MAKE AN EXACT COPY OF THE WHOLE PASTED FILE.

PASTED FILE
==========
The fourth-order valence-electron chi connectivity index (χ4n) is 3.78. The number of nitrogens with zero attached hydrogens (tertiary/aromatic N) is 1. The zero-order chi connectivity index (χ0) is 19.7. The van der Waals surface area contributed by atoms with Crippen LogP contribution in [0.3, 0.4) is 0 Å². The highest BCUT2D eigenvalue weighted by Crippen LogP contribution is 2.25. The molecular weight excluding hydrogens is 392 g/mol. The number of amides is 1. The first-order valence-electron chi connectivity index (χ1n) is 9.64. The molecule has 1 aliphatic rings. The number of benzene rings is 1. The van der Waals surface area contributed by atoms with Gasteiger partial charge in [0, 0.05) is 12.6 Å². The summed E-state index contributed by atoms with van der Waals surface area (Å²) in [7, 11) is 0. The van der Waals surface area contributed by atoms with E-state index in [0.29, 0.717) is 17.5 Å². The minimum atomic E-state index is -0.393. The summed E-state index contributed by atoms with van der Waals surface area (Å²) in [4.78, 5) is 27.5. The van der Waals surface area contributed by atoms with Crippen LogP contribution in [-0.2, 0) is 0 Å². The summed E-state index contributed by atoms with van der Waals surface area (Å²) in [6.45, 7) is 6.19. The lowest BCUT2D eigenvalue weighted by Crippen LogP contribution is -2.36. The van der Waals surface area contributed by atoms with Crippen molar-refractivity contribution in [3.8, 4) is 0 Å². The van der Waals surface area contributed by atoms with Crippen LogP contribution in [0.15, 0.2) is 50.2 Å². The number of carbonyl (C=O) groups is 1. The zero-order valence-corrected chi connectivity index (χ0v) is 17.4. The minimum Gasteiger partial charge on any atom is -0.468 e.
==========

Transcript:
The fourth-order valence-electron chi connectivity index (χ4n) is 3.78. The number of nitrogens with zero attached hydrogens (tertiary/aromatic N) is 1. The zero-order chi connectivity index (χ0) is 19.7. The van der Waals surface area contributed by atoms with Crippen LogP contribution in [0.3, 0.4) is 0 Å². The highest BCUT2D eigenvalue weighted by Crippen LogP contribution is 2.25. The molecular weight excluding hydrogens is 392 g/mol. The number of amides is 1. The first-order valence-electron chi connectivity index (χ1n) is 9.64. The molecule has 1 aliphatic rings. The number of benzene rings is 1. The van der Waals surface area contributed by atoms with Gasteiger partial charge in [0, 0.05) is 12.6 Å². The summed E-state index contributed by atoms with van der Waals surface area (Å²) in [7, 11) is 0. The van der Waals surface area contributed by atoms with E-state index in [0.29, 0.717) is 17.5 Å². The minimum atomic E-state index is -0.393. The summed E-state index contributed by atoms with van der Waals surface area (Å²) in [4.78, 5) is 27.5. The van der Waals surface area contributed by atoms with Crippen LogP contribution in [-0.2, 0) is 0 Å². The summed E-state index contributed by atoms with van der Waals surface area (Å²) in [6.45, 7) is 6.19. The lowest BCUT2D eigenvalue weighted by Crippen LogP contribution is -2.36. The van der Waals surface area contributed by atoms with Crippen molar-refractivity contribution in [3.8, 4) is 0 Å². The van der Waals surface area contributed by atoms with Crippen LogP contribution in [0.15, 0.2) is 50.2 Å². The number of carbonyl (C=O) groups is 1. The zero-order valence-corrected chi connectivity index (χ0v) is 17.4. The minimum Gasteiger partial charge on any atom is -0.468 e.